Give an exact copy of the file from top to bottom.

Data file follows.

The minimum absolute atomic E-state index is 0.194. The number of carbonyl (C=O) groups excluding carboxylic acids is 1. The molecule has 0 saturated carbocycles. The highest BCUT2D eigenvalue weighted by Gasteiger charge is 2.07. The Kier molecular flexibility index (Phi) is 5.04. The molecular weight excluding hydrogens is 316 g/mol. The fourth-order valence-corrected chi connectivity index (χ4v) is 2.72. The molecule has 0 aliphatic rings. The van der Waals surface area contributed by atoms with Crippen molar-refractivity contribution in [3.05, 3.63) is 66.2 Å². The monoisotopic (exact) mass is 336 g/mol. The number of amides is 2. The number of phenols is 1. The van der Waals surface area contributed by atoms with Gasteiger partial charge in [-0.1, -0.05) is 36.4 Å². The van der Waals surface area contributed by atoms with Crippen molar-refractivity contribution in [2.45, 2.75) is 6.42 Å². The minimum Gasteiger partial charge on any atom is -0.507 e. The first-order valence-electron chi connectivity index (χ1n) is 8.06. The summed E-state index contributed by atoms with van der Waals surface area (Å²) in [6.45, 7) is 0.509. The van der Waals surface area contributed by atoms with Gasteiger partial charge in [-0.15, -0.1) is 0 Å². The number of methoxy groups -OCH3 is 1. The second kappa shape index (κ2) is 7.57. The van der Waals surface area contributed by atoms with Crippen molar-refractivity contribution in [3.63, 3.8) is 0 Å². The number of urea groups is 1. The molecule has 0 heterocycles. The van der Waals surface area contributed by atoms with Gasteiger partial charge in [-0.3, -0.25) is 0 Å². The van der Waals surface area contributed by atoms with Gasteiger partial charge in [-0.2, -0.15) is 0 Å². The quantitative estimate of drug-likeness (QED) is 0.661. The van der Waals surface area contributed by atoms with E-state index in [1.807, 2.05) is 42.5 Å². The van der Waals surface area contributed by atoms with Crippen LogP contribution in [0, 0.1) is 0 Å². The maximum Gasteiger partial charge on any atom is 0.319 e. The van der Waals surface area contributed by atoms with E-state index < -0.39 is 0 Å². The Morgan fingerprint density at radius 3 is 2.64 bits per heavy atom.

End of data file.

The minimum absolute atomic E-state index is 0.194. The number of carbonyl (C=O) groups excluding carboxylic acids is 1. The molecule has 0 saturated carbocycles. The highest BCUT2D eigenvalue weighted by Gasteiger charge is 2.07. The Kier molecular flexibility index (Phi) is 5.04. The molecular weight excluding hydrogens is 316 g/mol. The fourth-order valence-corrected chi connectivity index (χ4v) is 2.72. The molecule has 0 aliphatic rings. The van der Waals surface area contributed by atoms with Crippen molar-refractivity contribution in [3.05, 3.63) is 66.2 Å². The monoisotopic (exact) mass is 336 g/mol. The number of amides is 2. The number of phenols is 1. The van der Waals surface area contributed by atoms with Gasteiger partial charge in [-0.1, -0.05) is 36.4 Å². The van der Waals surface area contributed by atoms with Crippen molar-refractivity contribution in [2.45, 2.75) is 6.42 Å². The minimum Gasteiger partial charge on any atom is -0.507 e. The first-order valence-electron chi connectivity index (χ1n) is 8.06. The summed E-state index contributed by atoms with van der Waals surface area (Å²) in [6.45, 7) is 0.509. The van der Waals surface area contributed by atoms with Gasteiger partial charge in [-0.15, -0.1) is 0 Å². The number of methoxy groups -OCH3 is 1. The second kappa shape index (κ2) is 7.57. The van der Waals surface area contributed by atoms with Crippen molar-refractivity contribution in [3.63, 3.8) is 0 Å². The number of urea groups is 1. The molecule has 0 heterocycles. The van der Waals surface area contributed by atoms with Gasteiger partial charge in [-0.3, -0.25) is 0 Å². The van der Waals surface area contributed by atoms with Gasteiger partial charge in [-0.2, -0.15) is 0 Å². The quantitative estimate of drug-likeness (QED) is 0.661. The van der Waals surface area contributed by atoms with E-state index in [1.807, 2.05) is 42.5 Å². The van der Waals surface area contributed by atoms with Crippen LogP contribution in [0, 0.1) is 0 Å². The maximum Gasteiger partial charge on any atom is 0.319 e. The van der Waals surface area contributed by atoms with E-state index < -0.39 is 0 Å². The Morgan fingerprint density at radius 3 is 2.64 bits per heavy atom.